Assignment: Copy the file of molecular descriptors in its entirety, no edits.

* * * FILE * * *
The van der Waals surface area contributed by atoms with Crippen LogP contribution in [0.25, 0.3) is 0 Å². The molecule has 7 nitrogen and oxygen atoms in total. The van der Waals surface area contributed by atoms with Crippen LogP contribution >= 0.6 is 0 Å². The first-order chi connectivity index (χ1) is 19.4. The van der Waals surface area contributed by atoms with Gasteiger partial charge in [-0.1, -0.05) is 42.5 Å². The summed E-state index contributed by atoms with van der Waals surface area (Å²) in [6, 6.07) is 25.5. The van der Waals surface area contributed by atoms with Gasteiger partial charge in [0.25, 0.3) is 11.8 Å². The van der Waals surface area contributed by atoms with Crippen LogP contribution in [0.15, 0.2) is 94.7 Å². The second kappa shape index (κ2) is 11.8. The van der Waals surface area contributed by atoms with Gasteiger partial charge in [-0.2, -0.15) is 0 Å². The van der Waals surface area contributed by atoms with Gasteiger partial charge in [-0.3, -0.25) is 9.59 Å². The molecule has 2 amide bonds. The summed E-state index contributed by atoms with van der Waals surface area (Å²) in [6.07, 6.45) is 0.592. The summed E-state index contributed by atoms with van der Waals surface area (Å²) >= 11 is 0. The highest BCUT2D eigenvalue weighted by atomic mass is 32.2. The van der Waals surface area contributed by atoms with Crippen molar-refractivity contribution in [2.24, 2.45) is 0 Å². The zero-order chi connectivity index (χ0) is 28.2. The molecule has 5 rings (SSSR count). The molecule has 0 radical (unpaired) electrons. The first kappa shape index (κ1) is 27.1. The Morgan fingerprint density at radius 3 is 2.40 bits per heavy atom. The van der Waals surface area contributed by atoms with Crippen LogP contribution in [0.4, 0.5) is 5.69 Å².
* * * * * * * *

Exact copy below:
The van der Waals surface area contributed by atoms with Crippen LogP contribution in [0.25, 0.3) is 0 Å². The molecule has 7 nitrogen and oxygen atoms in total. The van der Waals surface area contributed by atoms with Crippen LogP contribution >= 0.6 is 0 Å². The first-order chi connectivity index (χ1) is 19.4. The van der Waals surface area contributed by atoms with Gasteiger partial charge in [-0.1, -0.05) is 42.5 Å². The summed E-state index contributed by atoms with van der Waals surface area (Å²) in [6, 6.07) is 25.5. The van der Waals surface area contributed by atoms with Gasteiger partial charge in [0.25, 0.3) is 11.8 Å². The van der Waals surface area contributed by atoms with Crippen LogP contribution in [0.15, 0.2) is 94.7 Å². The second kappa shape index (κ2) is 11.8. The van der Waals surface area contributed by atoms with Gasteiger partial charge in [-0.2, -0.15) is 0 Å². The van der Waals surface area contributed by atoms with Gasteiger partial charge in [-0.3, -0.25) is 9.59 Å². The molecule has 2 amide bonds. The summed E-state index contributed by atoms with van der Waals surface area (Å²) in [6.07, 6.45) is 0.592. The summed E-state index contributed by atoms with van der Waals surface area (Å²) >= 11 is 0. The highest BCUT2D eigenvalue weighted by atomic mass is 32.2. The van der Waals surface area contributed by atoms with Crippen molar-refractivity contribution in [2.24, 2.45) is 0 Å². The zero-order chi connectivity index (χ0) is 28.2. The molecule has 5 rings (SSSR count). The molecule has 0 radical (unpaired) electrons. The first kappa shape index (κ1) is 27.1. The Morgan fingerprint density at radius 3 is 2.40 bits per heavy atom. The van der Waals surface area contributed by atoms with Crippen LogP contribution in [0.4, 0.5) is 5.69 Å².